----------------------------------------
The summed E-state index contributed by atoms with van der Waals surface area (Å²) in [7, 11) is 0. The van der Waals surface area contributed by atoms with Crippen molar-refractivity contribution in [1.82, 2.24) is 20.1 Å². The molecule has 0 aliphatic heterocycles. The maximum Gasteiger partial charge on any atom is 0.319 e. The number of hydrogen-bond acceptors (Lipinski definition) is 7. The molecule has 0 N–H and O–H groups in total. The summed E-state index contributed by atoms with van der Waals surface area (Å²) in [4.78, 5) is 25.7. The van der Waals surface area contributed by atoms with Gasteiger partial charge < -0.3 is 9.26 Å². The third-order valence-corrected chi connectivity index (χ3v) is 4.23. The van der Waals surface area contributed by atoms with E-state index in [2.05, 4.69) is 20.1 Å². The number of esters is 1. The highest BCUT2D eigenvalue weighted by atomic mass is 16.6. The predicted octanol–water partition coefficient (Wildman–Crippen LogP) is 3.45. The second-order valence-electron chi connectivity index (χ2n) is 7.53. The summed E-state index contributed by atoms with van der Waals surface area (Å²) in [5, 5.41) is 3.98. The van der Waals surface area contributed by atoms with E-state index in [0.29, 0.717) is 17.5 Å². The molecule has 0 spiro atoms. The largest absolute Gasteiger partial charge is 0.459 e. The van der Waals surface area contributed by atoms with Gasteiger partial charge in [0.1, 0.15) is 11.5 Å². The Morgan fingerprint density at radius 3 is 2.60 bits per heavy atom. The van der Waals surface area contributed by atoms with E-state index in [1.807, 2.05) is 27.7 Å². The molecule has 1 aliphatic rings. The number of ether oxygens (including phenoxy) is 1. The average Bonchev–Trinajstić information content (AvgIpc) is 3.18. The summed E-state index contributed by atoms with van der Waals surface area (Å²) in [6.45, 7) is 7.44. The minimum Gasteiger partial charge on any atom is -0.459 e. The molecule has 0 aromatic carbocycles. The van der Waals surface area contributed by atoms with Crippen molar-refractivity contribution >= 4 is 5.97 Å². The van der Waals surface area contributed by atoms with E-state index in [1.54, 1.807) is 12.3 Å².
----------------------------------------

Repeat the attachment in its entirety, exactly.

The summed E-state index contributed by atoms with van der Waals surface area (Å²) in [7, 11) is 0. The van der Waals surface area contributed by atoms with Crippen molar-refractivity contribution in [1.82, 2.24) is 20.1 Å². The molecule has 0 aliphatic heterocycles. The maximum Gasteiger partial charge on any atom is 0.319 e. The number of hydrogen-bond acceptors (Lipinski definition) is 7. The molecule has 0 N–H and O–H groups in total. The summed E-state index contributed by atoms with van der Waals surface area (Å²) in [4.78, 5) is 25.7. The van der Waals surface area contributed by atoms with Gasteiger partial charge < -0.3 is 9.26 Å². The third-order valence-corrected chi connectivity index (χ3v) is 4.23. The van der Waals surface area contributed by atoms with E-state index in [2.05, 4.69) is 20.1 Å². The number of esters is 1. The highest BCUT2D eigenvalue weighted by atomic mass is 16.6. The predicted octanol–water partition coefficient (Wildman–Crippen LogP) is 3.45. The second-order valence-electron chi connectivity index (χ2n) is 7.53. The summed E-state index contributed by atoms with van der Waals surface area (Å²) in [5, 5.41) is 3.98. The van der Waals surface area contributed by atoms with E-state index in [0.29, 0.717) is 17.5 Å². The molecule has 0 spiro atoms. The largest absolute Gasteiger partial charge is 0.459 e. The van der Waals surface area contributed by atoms with Gasteiger partial charge in [0.1, 0.15) is 11.5 Å². The Morgan fingerprint density at radius 3 is 2.60 bits per heavy atom. The van der Waals surface area contributed by atoms with E-state index in [1.807, 2.05) is 27.7 Å². The molecule has 1 aliphatic rings. The number of ether oxygens (including phenoxy) is 1. The average Bonchev–Trinajstić information content (AvgIpc) is 3.18. The summed E-state index contributed by atoms with van der Waals surface area (Å²) in [6.45, 7) is 7.44. The minimum Gasteiger partial charge on any atom is -0.459 e. The molecule has 0 aromatic carbocycles. The van der Waals surface area contributed by atoms with Crippen molar-refractivity contribution >= 4 is 5.97 Å². The van der Waals surface area contributed by atoms with E-state index in [1.54, 1.807) is 12.3 Å².